• At least 100 MW of new solar paired with 75 MW of five-hour storage;
  • At least 29 MW of long-duration storage (defined as capable of discharging at full capacity for a minimum of eight hours);
  • At least 29 MW of clean firm/baseload capacity;
  • At least 175 MW of standalone four-hour storage; and
  • 110 MW of new solar paired with 60 MW of four-hour storage

The CPUC’s IRP has directed California LSE’s to procure 1000 MW of long-duration storage by 2026.  MCE’s share of this is 32 MW.

In addition to procuring energy resources, MCE is encouraging local investments in clean energy local residents via a Net Energy Metering (NEM) program and the Feed-In-Tariff program.  The NEM program includes 9.3% of MCE’s customer with an approximate generating capacity of 483 MW.  Roof top solar for low-income single-family households was supported in coordination with GRID Alternatives which administers California’s Single Family Affordable Solar Housing (SASH) program; this program is now closed.  In addition, MCE has programs to support low-income multifamily homeowners.  The previous two programs have installed a total capacity of 800 kW.  The Feed-in-Tariff program incentivizes investments in small-scale renewable energy projects.   These could be solar, wind or biomass and sized from 1-5 MW.  The total target for the program is 45 MW.

MCE’s energy storage programs include incentives for both commercial and residential customers.  Commercial customers  can receive different levels of compensation for the capacity installed in exchange for allowing MCE to dispatch the stored energy when needed.  In addition, in 2020, MCE launched its Energy Storage program to target vulnerable customers and populations disproportionately affected by grid outages.  This initiative targeted 15 MWh of battery storage systems and was supported via funds from the CPUC’s Self Generation Incentive Program and MCE’s $6m Resiliency fund; these programs are now closed.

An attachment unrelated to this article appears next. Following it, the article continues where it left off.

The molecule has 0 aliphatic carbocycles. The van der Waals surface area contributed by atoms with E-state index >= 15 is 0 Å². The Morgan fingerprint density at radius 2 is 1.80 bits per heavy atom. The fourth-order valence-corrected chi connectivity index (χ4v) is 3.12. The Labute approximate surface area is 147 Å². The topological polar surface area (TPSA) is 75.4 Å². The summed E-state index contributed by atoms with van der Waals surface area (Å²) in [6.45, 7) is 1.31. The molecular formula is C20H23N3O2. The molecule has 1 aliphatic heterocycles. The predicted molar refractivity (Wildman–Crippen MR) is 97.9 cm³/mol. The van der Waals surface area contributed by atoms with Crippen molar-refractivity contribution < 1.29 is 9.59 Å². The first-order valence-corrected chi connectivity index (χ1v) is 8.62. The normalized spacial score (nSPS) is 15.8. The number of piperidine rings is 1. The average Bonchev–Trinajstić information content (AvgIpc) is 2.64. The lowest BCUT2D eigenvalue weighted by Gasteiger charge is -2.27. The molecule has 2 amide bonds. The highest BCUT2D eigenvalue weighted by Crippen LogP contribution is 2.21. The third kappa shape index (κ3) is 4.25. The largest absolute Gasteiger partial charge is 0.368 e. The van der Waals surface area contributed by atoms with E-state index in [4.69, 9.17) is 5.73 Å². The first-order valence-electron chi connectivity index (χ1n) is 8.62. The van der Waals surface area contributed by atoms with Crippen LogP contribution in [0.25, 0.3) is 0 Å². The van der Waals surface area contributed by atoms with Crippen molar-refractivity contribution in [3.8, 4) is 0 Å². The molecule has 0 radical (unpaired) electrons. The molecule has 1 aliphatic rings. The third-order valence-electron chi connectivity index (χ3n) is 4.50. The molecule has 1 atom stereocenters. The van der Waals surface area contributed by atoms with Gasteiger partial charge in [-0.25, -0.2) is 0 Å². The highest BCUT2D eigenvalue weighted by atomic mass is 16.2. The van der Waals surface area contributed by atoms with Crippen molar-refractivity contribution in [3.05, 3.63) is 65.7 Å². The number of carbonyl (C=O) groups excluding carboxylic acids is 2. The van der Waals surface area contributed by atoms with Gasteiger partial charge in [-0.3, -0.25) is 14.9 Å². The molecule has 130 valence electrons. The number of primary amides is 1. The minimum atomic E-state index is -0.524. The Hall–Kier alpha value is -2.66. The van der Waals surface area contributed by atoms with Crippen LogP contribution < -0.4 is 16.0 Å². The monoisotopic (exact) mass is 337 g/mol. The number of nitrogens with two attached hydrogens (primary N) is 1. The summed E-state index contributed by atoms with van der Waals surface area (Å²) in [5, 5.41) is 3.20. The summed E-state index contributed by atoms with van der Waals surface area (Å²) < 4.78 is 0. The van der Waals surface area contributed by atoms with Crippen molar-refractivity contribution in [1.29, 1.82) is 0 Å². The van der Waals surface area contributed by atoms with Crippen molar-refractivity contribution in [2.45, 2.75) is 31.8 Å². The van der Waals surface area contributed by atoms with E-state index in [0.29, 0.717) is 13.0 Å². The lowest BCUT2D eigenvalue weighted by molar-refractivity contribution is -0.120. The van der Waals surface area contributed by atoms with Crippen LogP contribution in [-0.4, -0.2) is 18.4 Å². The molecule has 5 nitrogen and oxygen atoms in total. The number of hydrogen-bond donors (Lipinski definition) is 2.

In April 2021, MCE launched its Peak FLEXmarket Program, a market place program platform designed to shift energy use in its service area away from periods of peak demand.  This is created in partnership with Recurve and will measure hourly reductions in energy and allow MCE to compensate businesses working with customers to reduce energy demand. 

Peninsula Clean Energy was formed by San Mateo County in 2016 as the CCA to serve the 20 cities of the county.  The City of Los Banos joined the CCA in 2020. Its service area includes approximately 300,000 residential and commercial customers representing 765,000 residents. The total energy consumed by its customers was just over 3,000 GWh in 2017 and is projected to rise to just under 4000 GWh in 2029.

Per Peninsula Clean Energy’s 2018 Integrated Resource Plan (IRP), it procured 551MW of renewable energy via PPAs for solar, wind and hydro projects.  As of June, 2022, the two more combined solar/storage facilities with a projected capacity of 304 MW are under development.  Peninsula Clean Energy is on pace to exceed the RPS targets well ahead of the requirements (Fig. 13 of the IRP).  The CCA’s 2035 Decarbonization Feasibility and Plan is based on its board’s September 2021 directive that it achieves 100% greenhouse gas free energy by that year.

Peninsula Clean Energy’s Power On Peninsula program is part of its energy resiliency objective and aspires to provide backup power during outages with an emphasis on vulnerable populations, advance clean power over fossil fuel sources, expand local generation and provide resources to stabilize prices while moving to 100% renewable energy.  Customers can take advantage of rebates to install solar plus battery system while enrolling in NEM.   The total capacity of this program to date is 3 MW.

Peninsula Clean Energy is now exploring the path to 24/7 renewable energy by 2025.

Silicon Valley Clean Energy’s (SVCE) was established in 2016 and is operated by the Silicon Valley Clean Energy Authority (SVCEA).   It serves twelve cities and the unincorporated areas of Santa Clara County.